Digital smart meters have done away with the need for utilities to send a technician to a customer's home in order to shut off service. Now a company can cut off power at the click of a mouse when someone falls behind on payment.
The Public Utilities Commission of Ohio has already given two of the state's regulated utilities permission to forgo final, in-person warnings before shutting off service for non-payment for customers with smart meters, and a third company is seeking the same exemption.
While an employee no longer needs to manually flip a switch on-site to start or stop service, ratepayer advocates say personal contact is critical to protect vulnerable customers who may have missed mailed notices or robocalls. The visits provide an eleventh-hour opportunity to keep the lights on.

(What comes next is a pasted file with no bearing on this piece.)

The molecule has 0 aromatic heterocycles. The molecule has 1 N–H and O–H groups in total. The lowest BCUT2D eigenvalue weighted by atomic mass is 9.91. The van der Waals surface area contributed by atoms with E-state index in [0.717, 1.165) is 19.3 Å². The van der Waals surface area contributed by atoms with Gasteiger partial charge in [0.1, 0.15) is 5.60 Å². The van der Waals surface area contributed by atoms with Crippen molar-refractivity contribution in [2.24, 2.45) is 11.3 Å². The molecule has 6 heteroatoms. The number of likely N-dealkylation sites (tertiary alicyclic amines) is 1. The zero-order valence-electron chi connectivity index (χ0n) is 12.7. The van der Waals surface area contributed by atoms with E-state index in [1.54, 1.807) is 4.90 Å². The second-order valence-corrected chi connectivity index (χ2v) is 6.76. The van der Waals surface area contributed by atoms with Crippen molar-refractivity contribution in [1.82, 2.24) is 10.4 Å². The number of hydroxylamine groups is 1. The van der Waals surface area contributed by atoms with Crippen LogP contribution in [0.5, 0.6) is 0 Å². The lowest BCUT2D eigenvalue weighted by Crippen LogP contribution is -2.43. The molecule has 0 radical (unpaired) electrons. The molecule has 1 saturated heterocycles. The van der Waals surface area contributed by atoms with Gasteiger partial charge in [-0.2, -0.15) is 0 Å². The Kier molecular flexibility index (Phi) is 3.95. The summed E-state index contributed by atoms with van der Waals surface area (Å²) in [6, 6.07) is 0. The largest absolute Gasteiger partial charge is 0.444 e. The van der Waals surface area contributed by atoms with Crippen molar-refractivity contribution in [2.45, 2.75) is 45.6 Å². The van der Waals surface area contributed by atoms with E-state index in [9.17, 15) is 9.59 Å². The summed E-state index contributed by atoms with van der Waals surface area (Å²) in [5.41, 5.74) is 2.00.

"I think that there is immense benefit in visiting a home before shutting off the power," said Sanya Carley, an Indiana University professor whose research focuses on energy justice. From interviews with people across the country, her group learned that many people miss other attempted notifications. An in-person visit could have let them make a payment and avoid disconnection and fees, along with all of the social, mental, and economic strain associated with disconnections.
Ohio rules have long required both a prior mailing and then personal notice on the day of disconnection. Companies may give crew members discretion to make extended payment arrangements or provide other ways to avoid disconnection.